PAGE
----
FIG. 8 is a timing diagram illustrating the logic response of FIG. 6 to the ramp signal of FIG. 7, according to one embodiment of the invention.
FIG. 9 is a graph illustrating how the output from the logic in FIG. 6 hysteretically varies as the ramp signal output of FIG. 7 changes, according to one embodiment of the invention.
FIG. 1 is a simplified functional block diagram illustrating a temperature sensor 100 responsive to heat generated by circuit 115 (herein also referred to as the circuit to be protected), temperature sensor 100 generating a ramp signal controlling a power regulator 110 to protect circuit 115 from heat by reducing power from power source 105, according to one embodiment of the invention. As used in this disclosure, ramp includes both linear and non-linear increasing and decreasing curves.
One embodiment of temperature sensor 100 contains several components (e.g., see FIG. 2) which are structured to generate a signal that varies with temperature (e.g., see FIG. 3) to operate the power regulator 110. In this embodiment, the invention contemplates using the temperature sensor 100 to operate the power regulator 110 such that as the temperature of the circuit to be protected 115 rises, the temperature sensor 100 detects the heat causing the temperature rise and sends a ramped signal that causes the power regulator 110 to reduce the power delivered to the circuit to be protected in proportion to the ramp signal received.
The temperature sensor 100, the power regulator 110, the protected circuit 115, and the power source 105 are all one integrated circuit 120, according to this embodiment of the present invention. In light of this disclosure, it will be recognized by those skilled in the art, however, that alternate embodiments of the present invention would have some or all of the elements listed above placed on different or the same integrated circuits and then connected together in a form similar to integrated circuit 120.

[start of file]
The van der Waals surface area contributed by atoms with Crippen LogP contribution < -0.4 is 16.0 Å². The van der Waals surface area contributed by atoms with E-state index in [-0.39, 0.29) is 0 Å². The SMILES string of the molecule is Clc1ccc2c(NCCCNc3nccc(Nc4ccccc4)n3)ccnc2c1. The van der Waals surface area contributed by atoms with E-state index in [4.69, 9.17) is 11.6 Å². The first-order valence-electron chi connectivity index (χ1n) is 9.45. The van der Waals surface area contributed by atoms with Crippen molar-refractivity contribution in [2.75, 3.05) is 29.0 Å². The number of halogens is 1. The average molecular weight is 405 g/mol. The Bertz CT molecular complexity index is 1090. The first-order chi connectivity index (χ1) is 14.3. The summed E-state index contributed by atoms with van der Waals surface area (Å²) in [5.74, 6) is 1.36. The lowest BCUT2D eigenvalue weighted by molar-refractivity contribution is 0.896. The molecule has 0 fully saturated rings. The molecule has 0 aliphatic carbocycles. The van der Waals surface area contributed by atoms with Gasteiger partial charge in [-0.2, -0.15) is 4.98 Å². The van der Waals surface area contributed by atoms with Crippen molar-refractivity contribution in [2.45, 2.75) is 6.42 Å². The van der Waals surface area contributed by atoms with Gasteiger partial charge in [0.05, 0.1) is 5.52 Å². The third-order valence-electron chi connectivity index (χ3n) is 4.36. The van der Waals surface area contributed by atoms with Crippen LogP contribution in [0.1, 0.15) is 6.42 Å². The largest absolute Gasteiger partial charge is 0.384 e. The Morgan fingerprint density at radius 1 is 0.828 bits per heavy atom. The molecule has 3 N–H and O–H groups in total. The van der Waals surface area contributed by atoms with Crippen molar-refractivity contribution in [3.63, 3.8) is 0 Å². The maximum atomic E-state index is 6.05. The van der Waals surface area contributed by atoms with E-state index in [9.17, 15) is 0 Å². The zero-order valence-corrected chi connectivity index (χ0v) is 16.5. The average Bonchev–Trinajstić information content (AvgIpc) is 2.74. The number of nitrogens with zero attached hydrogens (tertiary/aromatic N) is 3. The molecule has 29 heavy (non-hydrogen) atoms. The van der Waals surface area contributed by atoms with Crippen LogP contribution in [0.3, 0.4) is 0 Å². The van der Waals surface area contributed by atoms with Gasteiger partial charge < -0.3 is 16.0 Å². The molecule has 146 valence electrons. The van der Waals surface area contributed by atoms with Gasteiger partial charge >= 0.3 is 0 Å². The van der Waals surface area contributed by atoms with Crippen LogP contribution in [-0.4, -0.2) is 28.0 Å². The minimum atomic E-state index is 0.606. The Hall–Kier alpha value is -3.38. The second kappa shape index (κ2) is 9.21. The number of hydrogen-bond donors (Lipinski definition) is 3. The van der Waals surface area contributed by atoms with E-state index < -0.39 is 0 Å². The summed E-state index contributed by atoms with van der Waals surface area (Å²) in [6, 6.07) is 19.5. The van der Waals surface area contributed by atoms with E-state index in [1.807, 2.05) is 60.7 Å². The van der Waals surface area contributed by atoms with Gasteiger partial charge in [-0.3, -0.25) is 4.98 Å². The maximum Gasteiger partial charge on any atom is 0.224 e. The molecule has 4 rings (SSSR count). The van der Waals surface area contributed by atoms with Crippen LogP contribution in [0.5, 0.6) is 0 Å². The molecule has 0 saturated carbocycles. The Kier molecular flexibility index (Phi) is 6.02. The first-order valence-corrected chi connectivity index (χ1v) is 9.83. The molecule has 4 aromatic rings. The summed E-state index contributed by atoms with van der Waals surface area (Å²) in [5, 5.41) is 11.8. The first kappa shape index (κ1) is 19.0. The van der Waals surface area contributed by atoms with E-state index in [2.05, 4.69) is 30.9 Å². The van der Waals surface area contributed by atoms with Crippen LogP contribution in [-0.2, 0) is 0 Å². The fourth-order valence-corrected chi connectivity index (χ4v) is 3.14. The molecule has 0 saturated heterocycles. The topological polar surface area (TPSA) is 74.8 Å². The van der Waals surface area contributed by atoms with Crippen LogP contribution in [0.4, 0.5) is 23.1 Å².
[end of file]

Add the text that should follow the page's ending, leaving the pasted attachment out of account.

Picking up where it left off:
FIG. 2 shows circuit 200 implementing the temperature sensor of FIG. 1, according to one embodiment of the invention. The circuit includes current sources 203 and 230, transistors 205, 210, 215, and 220, and a signal converter 225. In the figure, the signal converter is modeled as a resistor and converts current to voltage, but it will be recognized by those skilled in the art that other devices could be substituted to perform a signal conversion.
The elements of circuit 200 are interconnected as follows. Current source 203 is connected to the drain and gate of transistor 205. The source of transistor 205 is connected to receive a first voltage level, while its gate is connected to the gate of transistor 210. The source of transistor 210 is connected to receive the first voltage level. The drain of transistor 210 is connected to the gates of transistors 215 and 220, to current source 230, and to the drain of transistor 220. The sources of transistors 215 and 220 are connected to receive a second voltage level. The drain of transistor 215 connected to one terminal of signal converter 225 and to signal out terminal 235. The second terminal of signal converter 225 is connected to receive a third voltage level.
In circuit 200, current sources 203 and 230 are constructed to vary their output currents with temperature. Current source 203 can be constructed, for example, such that as the temperature of the integrated circuit increases, the current generated decreases. Current source 230 can be constructed, for example, such that as the temperature of the integrated circuit increases, the current generated increases. This is shown in FIG. 4 where the current from current source 203 is labeled INT and the current from current source 230 is labeled IPT.
In FIG. 2, the current from one of the current sources (current source 230) increases with an increase in temperature while the current from the other current source (current source 203) decreases with an increase in temperature. In other embodiments of the invention, both current sources may generate currents which increase with an increase in temperature or both may generate currents which decrease with an increase in temperature. In another embodiment, current source 203 generates a current which increases with an increase in temperature and current source 230 generates a current which decreases with an increase of temperature. Both current sources, however, cannot output currents which increase and decrease at the same rate over all temperature values. In other words, current source 203 cannot output a current which is simply the same as the output from current source 230 plus a constant over all temperature values. Thus, the embodiments of the invention include all combinations of increasing and decreasing current sources 203 and 230, except the exception mentioned above.
Typically, current sources 203 and 230 would be integrated onto the same chip as the circuit needing current limiting protection. This integration would provide tight thermal coupling of the current sources to the circuit to be protected. As is known in the art, the current sources could be constructed such that each had a different starting value and a different current slope as shown in FIG. 4. The current sources, however, are not constrained to be on the same chip as the circuit needing current limiting protection and could be any other circuitry capable of generating current.